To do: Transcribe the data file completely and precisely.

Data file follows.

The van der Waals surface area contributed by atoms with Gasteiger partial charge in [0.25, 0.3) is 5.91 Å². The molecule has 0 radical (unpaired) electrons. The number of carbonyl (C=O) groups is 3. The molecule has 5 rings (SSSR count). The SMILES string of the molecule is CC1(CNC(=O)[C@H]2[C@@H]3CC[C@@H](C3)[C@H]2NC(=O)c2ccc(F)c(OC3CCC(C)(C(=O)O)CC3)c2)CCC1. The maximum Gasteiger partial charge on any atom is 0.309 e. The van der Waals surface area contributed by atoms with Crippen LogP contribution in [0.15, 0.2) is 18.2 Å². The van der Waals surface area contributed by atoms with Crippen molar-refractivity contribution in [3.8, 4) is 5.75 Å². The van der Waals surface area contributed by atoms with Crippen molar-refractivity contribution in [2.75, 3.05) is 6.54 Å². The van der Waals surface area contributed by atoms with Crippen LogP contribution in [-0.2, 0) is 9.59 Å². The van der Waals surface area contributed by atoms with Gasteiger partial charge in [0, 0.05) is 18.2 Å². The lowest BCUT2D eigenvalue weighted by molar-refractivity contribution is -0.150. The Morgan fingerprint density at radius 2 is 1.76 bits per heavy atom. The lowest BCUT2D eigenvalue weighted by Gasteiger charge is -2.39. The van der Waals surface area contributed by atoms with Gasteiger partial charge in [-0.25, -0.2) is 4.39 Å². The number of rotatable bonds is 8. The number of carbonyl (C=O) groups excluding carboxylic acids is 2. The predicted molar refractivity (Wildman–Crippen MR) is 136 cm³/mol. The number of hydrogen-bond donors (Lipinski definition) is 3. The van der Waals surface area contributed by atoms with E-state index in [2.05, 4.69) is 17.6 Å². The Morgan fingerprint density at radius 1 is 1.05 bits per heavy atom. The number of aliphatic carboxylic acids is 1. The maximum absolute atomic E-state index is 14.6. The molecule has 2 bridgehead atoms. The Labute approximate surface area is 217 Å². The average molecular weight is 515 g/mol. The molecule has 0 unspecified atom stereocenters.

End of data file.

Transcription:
The van der Waals surface area contributed by atoms with Gasteiger partial charge in [0.25, 0.3) is 5.91 Å². The molecule has 0 radical (unpaired) electrons. The number of carbonyl (C=O) groups is 3. The molecule has 5 rings (SSSR count). The SMILES string of the molecule is CC1(CNC(=O)[C@H]2[C@@H]3CC[C@@H](C3)[C@H]2NC(=O)c2ccc(F)c(OC3CCC(C)(C(=O)O)CC3)c2)CCC1. The maximum Gasteiger partial charge on any atom is 0.309 e. The van der Waals surface area contributed by atoms with Crippen LogP contribution in [0.15, 0.2) is 18.2 Å². The van der Waals surface area contributed by atoms with Crippen molar-refractivity contribution in [3.8, 4) is 5.75 Å². The van der Waals surface area contributed by atoms with Crippen molar-refractivity contribution in [2.75, 3.05) is 6.54 Å². The van der Waals surface area contributed by atoms with Crippen LogP contribution in [-0.2, 0) is 9.59 Å². The van der Waals surface area contributed by atoms with Gasteiger partial charge in [0, 0.05) is 18.2 Å². The lowest BCUT2D eigenvalue weighted by molar-refractivity contribution is -0.150. The Morgan fingerprint density at radius 2 is 1.76 bits per heavy atom. The lowest BCUT2D eigenvalue weighted by Gasteiger charge is -2.39. The van der Waals surface area contributed by atoms with Gasteiger partial charge in [-0.25, -0.2) is 4.39 Å². The number of rotatable bonds is 8. The number of carbonyl (C=O) groups excluding carboxylic acids is 2. The predicted molar refractivity (Wildman–Crippen MR) is 136 cm³/mol. The number of hydrogen-bond donors (Lipinski definition) is 3. The van der Waals surface area contributed by atoms with E-state index in [2.05, 4.69) is 17.6 Å². The Morgan fingerprint density at radius 1 is 1.05 bits per heavy atom. The number of aliphatic carboxylic acids is 1. The maximum absolute atomic E-state index is 14.6. The molecule has 2 bridgehead atoms. The Labute approximate surface area is 217 Å². The average molecular weight is 515 g/mol. The molecule has 0 unspecified atom stereocenters.